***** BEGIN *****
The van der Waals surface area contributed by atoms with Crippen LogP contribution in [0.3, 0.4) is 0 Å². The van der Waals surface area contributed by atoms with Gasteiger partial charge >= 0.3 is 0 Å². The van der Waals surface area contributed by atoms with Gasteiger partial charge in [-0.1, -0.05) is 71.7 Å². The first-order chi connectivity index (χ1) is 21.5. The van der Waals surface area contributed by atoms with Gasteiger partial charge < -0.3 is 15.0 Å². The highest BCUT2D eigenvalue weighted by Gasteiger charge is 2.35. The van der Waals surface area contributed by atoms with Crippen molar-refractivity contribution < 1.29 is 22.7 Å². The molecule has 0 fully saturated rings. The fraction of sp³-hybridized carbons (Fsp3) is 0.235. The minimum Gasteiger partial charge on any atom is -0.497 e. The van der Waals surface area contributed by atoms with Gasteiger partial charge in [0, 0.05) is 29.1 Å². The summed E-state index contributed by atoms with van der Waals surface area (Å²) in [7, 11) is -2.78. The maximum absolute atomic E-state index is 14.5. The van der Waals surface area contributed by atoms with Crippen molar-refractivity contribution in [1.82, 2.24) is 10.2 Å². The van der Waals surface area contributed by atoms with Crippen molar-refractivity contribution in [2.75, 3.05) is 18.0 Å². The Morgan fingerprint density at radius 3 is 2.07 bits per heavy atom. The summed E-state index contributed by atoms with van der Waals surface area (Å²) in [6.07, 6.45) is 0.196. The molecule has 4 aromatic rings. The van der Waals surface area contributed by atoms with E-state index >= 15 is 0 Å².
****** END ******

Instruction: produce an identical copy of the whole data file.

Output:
The van der Waals surface area contributed by atoms with Crippen LogP contribution in [0.3, 0.4) is 0 Å². The van der Waals surface area contributed by atoms with Gasteiger partial charge >= 0.3 is 0 Å². The van der Waals surface area contributed by atoms with Gasteiger partial charge in [-0.1, -0.05) is 71.7 Å². The first-order chi connectivity index (χ1) is 21.5. The van der Waals surface area contributed by atoms with Gasteiger partial charge < -0.3 is 15.0 Å². The highest BCUT2D eigenvalue weighted by Gasteiger charge is 2.35. The van der Waals surface area contributed by atoms with Crippen molar-refractivity contribution < 1.29 is 22.7 Å². The molecule has 0 fully saturated rings. The fraction of sp³-hybridized carbons (Fsp3) is 0.235. The minimum Gasteiger partial charge on any atom is -0.497 e. The van der Waals surface area contributed by atoms with Gasteiger partial charge in [0, 0.05) is 29.1 Å². The summed E-state index contributed by atoms with van der Waals surface area (Å²) in [7, 11) is -2.78. The maximum absolute atomic E-state index is 14.5. The van der Waals surface area contributed by atoms with Crippen molar-refractivity contribution in [1.82, 2.24) is 10.2 Å². The van der Waals surface area contributed by atoms with Crippen molar-refractivity contribution in [2.75, 3.05) is 18.0 Å². The Morgan fingerprint density at radius 3 is 2.07 bits per heavy atom. The summed E-state index contributed by atoms with van der Waals surface area (Å²) in [6.07, 6.45) is 0.196. The molecule has 4 aromatic rings. The van der Waals surface area contributed by atoms with E-state index >= 15 is 0 Å².